I recently spoke with author Deb Pines about Evil for Evil the latest book in her long running Mimi Goldman Mystery series and I loved the delightful way she responded. So here is unadulterated Pines:
Thanks for hosting me.
A reader once asked me, “Is Mimi, you-you?” And I told them, “Yes and no.”
My hero amateur sleuth, Mimi Goldman, is based on me. We’re both in our 60s. We both have worked as New York Post copy editors (and, thus, love snarky, pun-filled tabloid headlines). We’re both Brooklyn-born Jews. And we’re both pessimists about humanity who, nonetheless, adore the guys in our lives as well as coffee, show tunes, classic rock—and justice.
But Mimi also isn’t me. One lesson I learned early on (by trying it, of course) is that real-life me isn’t compelling enough to be a mystery-series hero.
So I’ve made Mimi braver, smarter, more reckless and relentless than I am —so she’s (I hope) more fun, memorable and larger-than-life. To explain Mimi’s obsessive passion for justice, I’ve given her a backstory (that’s not mine) of having been raised by grandparents who were Holocaust survivors.
Occasionally, our similarities still trip me up. I have to fight an impulse (girly, perhaps?) to be more humble and modest—and to let luck or Mimi’s assistants play a bigger role in the crime-solving. I have to remind myself, Mimi isn’t me. She’s an idealized me, the superhero I want to be the unapologetic main agent for justice in my stories.
Did I set out to write a series? No. So I’ve learned a lot along the way.
In terms of regrets: No. 1, I wish I had created a lovable ensemble cast from the get-go. I have always included Mimi and her computer-wiz son Jake, who was a teenager in Book #1. Along the way, I added Sylvia Pritchard, a 90-something sidekick. In my last three books, I also added an earnest young local sheriff’s deputy, Doug Tinsdale.
No. 2, I wish I had, from the start, aimed to be more like Agatha Christie. At around Book #5, the nicest review I’ve ever gotten called the series “an Agatha Christie for the text-message age.” After that, I have spent more time trying to create twisty, surprise endings. I’ve also tried to more consciously make Mimi take lessons from her big-city tabloid past to solve crimes in small-town Chautauqua – the way Agatha Christie’s Miss Marple draws on lessons from her fictional small town of St Mary Mead to solve crimes elsewhere.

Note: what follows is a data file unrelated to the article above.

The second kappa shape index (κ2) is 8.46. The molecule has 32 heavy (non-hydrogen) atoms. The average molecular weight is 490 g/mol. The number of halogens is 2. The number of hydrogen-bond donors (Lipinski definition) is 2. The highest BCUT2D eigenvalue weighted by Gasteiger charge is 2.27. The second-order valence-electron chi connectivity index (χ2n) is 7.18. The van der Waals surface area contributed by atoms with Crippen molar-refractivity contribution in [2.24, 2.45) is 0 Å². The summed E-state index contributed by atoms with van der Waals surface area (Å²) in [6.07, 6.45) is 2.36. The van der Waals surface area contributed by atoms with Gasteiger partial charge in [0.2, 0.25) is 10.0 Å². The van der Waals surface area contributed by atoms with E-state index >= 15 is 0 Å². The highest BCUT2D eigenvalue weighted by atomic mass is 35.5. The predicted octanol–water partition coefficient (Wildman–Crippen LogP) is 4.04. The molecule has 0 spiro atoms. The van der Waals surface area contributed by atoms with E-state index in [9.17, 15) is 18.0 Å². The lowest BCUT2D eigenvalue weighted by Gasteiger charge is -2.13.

In terms of my sleuths’ ages? No regrets. I love creating scenes where 60-something Mimi and 90-something Sylvia are unnoticed or underestimated. Yes, the pair needs to outsmart, not outmuscle, the bad guys. But, for me, that’s fun.
One regret: In the first few Sylvia books, I aged her with each book that I publish each summer. When Sylvia turned 95, readers wrote me saying things like, “Hey, Sylvia should no longer be driving.” So I now have frozen her age at 90 so she can plausibly keep contributing.
What am I up to:
I’m under way (too slowly) on Book #11 that has a tentative title “Caught in the Snare: A Chautauqua Murder Mystery.”
A book I’d like to write: something about New York Post headlines.
The worst part of publishing books? For me, it is getting the first draft down. I write and rewrite compulsively, maybe because I am an editor. The best parts: I love rewriting and polishing, researching, thinking of new ideas and connecting with readers.
Deb Pine Pines, a former reporter and award-winning New York Post copy editor, is the author of ten Mimi Goldman mysteries that are top-sellers in the Chautauqua Institution in western New York where they are all set. A lover of Wordle, Spelling Bee, theater, hiking, indoor spinning and her grandkids, Deb lives in New York City with her husband Dave.